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Officials back proposal to improve military spouse employment in Connecticut

Military spouses have an unemployment rate of 16% — four times the national average, according to an estimate from the U.S. Chamber of Commerce Foundation.

The issue is affecting retention in the military, as many service members decide to get out because the frequent relocations make it difficult for their spouses to find work.

That's caused concern among military leaders, who have urged governors across the country to remove barriers associated with military relocations.

"In other words, military installations could experience growth or reductions, even closures, based in part on how well the state promotes and expands economic opportunity for military spouses in licensed occupations," said Bob Ross, executive director of the state's Office of Military Affairs.

Ross was among those who testified in support of Gov. Ned Lamont's proposal to make changes to the state's professional licensing requirements, including speeding up the process for recognizing licenses awarded by other states, at a public hearing of the General Assembly's General Law Committee on Tuesday.

Under the proposal, new residents, including military spouses, would be able to apply for a license from the state Department of Consumer Protection or state Department of Public Health, which license occupations from veterinarians to vascular surgeons, provided they are licensed in another state and have practiced in good standing for at least one year.

Many labor unions in the state have voiced opposition to the measure, saying it raises too many safety concerns and would dilute the high-quality workforce of licensed professionals in state.

But advocates for military spouses see the proposal as an effort to make Connecticut a more attractive place for service members and their families to relocate.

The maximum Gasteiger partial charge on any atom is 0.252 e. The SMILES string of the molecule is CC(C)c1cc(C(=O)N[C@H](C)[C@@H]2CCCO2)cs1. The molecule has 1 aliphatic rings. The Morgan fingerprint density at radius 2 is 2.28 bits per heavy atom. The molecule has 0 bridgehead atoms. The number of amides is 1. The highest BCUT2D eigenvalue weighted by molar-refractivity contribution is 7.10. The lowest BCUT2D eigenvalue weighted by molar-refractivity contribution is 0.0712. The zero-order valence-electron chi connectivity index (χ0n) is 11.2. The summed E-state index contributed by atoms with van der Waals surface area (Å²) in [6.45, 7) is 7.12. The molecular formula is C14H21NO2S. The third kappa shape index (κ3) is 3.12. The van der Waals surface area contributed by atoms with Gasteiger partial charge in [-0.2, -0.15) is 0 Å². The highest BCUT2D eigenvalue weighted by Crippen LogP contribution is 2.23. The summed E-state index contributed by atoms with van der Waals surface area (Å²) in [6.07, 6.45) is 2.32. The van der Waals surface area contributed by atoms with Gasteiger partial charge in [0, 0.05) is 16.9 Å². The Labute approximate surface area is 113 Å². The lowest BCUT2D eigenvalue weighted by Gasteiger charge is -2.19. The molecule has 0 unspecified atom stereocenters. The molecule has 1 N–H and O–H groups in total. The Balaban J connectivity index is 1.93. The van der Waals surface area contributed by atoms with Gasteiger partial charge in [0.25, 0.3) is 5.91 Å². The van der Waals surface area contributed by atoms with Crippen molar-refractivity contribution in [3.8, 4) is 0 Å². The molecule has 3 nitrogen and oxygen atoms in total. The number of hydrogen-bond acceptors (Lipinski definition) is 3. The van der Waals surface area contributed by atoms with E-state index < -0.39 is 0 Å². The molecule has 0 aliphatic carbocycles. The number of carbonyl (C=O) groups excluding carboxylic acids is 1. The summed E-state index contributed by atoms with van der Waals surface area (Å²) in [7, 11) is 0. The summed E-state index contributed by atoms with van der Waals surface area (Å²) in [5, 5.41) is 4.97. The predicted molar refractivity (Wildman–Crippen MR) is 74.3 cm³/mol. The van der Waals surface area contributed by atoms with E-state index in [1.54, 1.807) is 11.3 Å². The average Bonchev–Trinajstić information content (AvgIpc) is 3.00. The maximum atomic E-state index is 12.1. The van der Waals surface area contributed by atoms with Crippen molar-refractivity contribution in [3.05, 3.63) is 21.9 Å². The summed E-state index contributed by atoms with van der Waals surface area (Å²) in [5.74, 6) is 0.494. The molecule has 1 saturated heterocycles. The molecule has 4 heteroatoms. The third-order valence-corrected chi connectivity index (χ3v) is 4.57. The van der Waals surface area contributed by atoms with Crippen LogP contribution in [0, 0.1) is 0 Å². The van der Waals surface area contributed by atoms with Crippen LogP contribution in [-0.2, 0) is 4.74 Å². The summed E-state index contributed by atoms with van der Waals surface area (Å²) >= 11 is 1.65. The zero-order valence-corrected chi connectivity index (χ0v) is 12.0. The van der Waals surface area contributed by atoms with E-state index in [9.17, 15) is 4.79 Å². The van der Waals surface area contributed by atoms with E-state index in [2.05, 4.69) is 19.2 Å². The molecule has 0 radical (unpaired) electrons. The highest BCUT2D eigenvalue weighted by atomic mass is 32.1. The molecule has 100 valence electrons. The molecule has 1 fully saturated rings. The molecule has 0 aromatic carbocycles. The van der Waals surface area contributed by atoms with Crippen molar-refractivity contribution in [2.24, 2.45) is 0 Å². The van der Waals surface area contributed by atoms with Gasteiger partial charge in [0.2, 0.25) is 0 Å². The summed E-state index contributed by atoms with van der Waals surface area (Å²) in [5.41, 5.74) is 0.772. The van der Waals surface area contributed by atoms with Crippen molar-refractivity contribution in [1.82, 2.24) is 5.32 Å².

"The Department of Defense is actively evaluating this and scoring states on their behavior and their performance in addressing this issue and I sadly have to tell you Connecticut has a very poor score on this relative to all the other states that host major military bases," Ross said.

Ross, in his testimony, cited a Department of Defense report released during the Obama administration that found 35% of military spouses in the labor force work in professions that require state licenses or certification.

"Military spouse occupational license reciprocity has long been an initiative of the Department of Defense, as it contributes to service members' quality of life and retention in the armed forces," Maj. Gen. Francis Evon, adjutant general of the Connecticut National Guard, said in his testimony in support of the proposal.

Evon said the changes also could help attract talent to the Guard from out of state and bring in additional resources.

Several years ago, Connecticut adopted a rule allowing military spouses of active-duty service members to apply for a temporary law license valid for up to three years without having to take the Connecticut bar exam.

Since that new rule went into effect in January 2018, the Connecticut Bar Examining Committee has received five applications from military spouses seeking to apply for this temporary license.

Of those, three have been admitted to practice law and two candidates have been recommended for admission but have not yet taken the oath, which is required in order to receive the temporary licensure, said Rhonda Stearley-Hebert, a spokeswoman for the Judicial Branch.

j.bergman@theday.com

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